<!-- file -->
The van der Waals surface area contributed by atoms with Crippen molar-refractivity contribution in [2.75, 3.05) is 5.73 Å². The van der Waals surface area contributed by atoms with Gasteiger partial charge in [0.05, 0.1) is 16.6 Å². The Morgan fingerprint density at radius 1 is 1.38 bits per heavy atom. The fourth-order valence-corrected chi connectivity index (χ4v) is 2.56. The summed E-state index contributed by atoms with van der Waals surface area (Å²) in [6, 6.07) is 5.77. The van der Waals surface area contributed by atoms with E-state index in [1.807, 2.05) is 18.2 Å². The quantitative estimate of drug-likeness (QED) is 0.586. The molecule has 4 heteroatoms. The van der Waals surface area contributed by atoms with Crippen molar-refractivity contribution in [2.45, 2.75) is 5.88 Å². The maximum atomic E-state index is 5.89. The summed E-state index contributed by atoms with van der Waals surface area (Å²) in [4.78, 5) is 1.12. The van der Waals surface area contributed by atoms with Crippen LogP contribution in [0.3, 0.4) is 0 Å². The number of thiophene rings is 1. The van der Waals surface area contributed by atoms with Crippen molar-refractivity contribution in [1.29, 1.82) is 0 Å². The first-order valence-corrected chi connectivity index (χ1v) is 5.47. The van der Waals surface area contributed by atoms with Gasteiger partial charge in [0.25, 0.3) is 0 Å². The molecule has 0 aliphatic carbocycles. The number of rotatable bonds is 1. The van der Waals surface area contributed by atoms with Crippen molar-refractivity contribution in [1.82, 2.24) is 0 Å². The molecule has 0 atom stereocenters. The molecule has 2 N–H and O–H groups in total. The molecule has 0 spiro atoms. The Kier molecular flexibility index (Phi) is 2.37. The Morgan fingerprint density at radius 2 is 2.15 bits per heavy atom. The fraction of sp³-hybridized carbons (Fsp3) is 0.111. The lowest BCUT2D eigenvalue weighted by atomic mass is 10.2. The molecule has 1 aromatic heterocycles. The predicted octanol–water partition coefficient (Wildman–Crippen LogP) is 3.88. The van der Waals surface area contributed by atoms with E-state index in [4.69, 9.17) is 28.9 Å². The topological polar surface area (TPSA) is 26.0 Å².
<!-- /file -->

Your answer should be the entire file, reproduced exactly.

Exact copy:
The van der Waals surface area contributed by atoms with Crippen molar-refractivity contribution in [2.75, 3.05) is 5.73 Å². The van der Waals surface area contributed by atoms with Gasteiger partial charge in [0.05, 0.1) is 16.6 Å². The Morgan fingerprint density at radius 1 is 1.38 bits per heavy atom. The fourth-order valence-corrected chi connectivity index (χ4v) is 2.56. The summed E-state index contributed by atoms with van der Waals surface area (Å²) in [6, 6.07) is 5.77. The van der Waals surface area contributed by atoms with E-state index in [1.807, 2.05) is 18.2 Å². The quantitative estimate of drug-likeness (QED) is 0.586. The molecule has 4 heteroatoms. The van der Waals surface area contributed by atoms with Crippen molar-refractivity contribution in [2.45, 2.75) is 5.88 Å². The maximum atomic E-state index is 5.89. The summed E-state index contributed by atoms with van der Waals surface area (Å²) in [4.78, 5) is 1.12. The van der Waals surface area contributed by atoms with Crippen LogP contribution in [0.3, 0.4) is 0 Å². The number of thiophene rings is 1. The van der Waals surface area contributed by atoms with Crippen molar-refractivity contribution in [1.29, 1.82) is 0 Å². The first-order valence-corrected chi connectivity index (χ1v) is 5.47. The van der Waals surface area contributed by atoms with Gasteiger partial charge in [0.25, 0.3) is 0 Å². The molecule has 0 aliphatic carbocycles. The number of rotatable bonds is 1. The van der Waals surface area contributed by atoms with Crippen molar-refractivity contribution in [1.82, 2.24) is 0 Å². The molecule has 0 atom stereocenters. The molecule has 2 N–H and O–H groups in total. The molecule has 0 spiro atoms. The Kier molecular flexibility index (Phi) is 2.37. The Morgan fingerprint density at radius 2 is 2.15 bits per heavy atom. The fraction of sp³-hybridized carbons (Fsp3) is 0.111. The lowest BCUT2D eigenvalue weighted by atomic mass is 10.2. The molecule has 1 aromatic heterocycles. The predicted octanol–water partition coefficient (Wildman–Crippen LogP) is 3.88. The van der Waals surface area contributed by atoms with E-state index in [4.69, 9.17) is 28.9 Å². The topological polar surface area (TPSA) is 26.0 Å².